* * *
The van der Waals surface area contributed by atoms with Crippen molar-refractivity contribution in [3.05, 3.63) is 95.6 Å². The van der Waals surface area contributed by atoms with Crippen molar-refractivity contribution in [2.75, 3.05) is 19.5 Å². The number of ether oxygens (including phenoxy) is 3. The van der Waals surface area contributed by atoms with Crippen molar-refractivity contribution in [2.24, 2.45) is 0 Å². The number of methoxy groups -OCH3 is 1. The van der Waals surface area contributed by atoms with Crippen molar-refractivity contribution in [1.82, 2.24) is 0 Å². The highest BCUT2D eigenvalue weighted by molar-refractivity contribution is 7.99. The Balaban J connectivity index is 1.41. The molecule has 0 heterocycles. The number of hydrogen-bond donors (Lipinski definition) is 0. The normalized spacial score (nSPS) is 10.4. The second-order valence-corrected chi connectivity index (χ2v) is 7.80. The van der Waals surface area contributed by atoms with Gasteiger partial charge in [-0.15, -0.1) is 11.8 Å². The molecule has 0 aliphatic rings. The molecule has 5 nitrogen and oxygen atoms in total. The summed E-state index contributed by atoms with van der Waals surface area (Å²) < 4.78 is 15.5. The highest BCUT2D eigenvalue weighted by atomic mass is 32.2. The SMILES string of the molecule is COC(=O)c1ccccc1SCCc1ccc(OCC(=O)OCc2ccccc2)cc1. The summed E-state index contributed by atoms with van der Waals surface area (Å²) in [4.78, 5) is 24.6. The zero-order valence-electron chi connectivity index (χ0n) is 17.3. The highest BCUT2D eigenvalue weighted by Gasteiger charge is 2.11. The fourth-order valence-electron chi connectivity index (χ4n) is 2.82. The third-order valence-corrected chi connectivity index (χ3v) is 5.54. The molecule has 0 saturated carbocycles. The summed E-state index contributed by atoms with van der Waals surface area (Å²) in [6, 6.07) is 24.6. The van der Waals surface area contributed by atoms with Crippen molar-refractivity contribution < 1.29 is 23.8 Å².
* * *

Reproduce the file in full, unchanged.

The van der Waals surface area contributed by atoms with Crippen molar-refractivity contribution in [3.05, 3.63) is 95.6 Å². The van der Waals surface area contributed by atoms with Crippen molar-refractivity contribution in [2.75, 3.05) is 19.5 Å². The number of ether oxygens (including phenoxy) is 3. The van der Waals surface area contributed by atoms with Crippen molar-refractivity contribution in [2.24, 2.45) is 0 Å². The number of methoxy groups -OCH3 is 1. The van der Waals surface area contributed by atoms with Crippen molar-refractivity contribution in [1.82, 2.24) is 0 Å². The highest BCUT2D eigenvalue weighted by molar-refractivity contribution is 7.99. The Balaban J connectivity index is 1.41. The molecule has 0 heterocycles. The number of hydrogen-bond donors (Lipinski definition) is 0. The normalized spacial score (nSPS) is 10.4. The second-order valence-corrected chi connectivity index (χ2v) is 7.80. The van der Waals surface area contributed by atoms with Gasteiger partial charge in [-0.15, -0.1) is 11.8 Å². The molecule has 0 aliphatic rings. The molecule has 5 nitrogen and oxygen atoms in total. The summed E-state index contributed by atoms with van der Waals surface area (Å²) < 4.78 is 15.5. The highest BCUT2D eigenvalue weighted by atomic mass is 32.2. The SMILES string of the molecule is COC(=O)c1ccccc1SCCc1ccc(OCC(=O)OCc2ccccc2)cc1. The summed E-state index contributed by atoms with van der Waals surface area (Å²) in [4.78, 5) is 24.6. The zero-order valence-electron chi connectivity index (χ0n) is 17.3. The highest BCUT2D eigenvalue weighted by Gasteiger charge is 2.11. The fourth-order valence-electron chi connectivity index (χ4n) is 2.82. The third-order valence-corrected chi connectivity index (χ3v) is 5.54. The molecule has 0 saturated carbocycles. The summed E-state index contributed by atoms with van der Waals surface area (Å²) in [6, 6.07) is 24.6. The van der Waals surface area contributed by atoms with Crippen molar-refractivity contribution < 1.29 is 23.8 Å².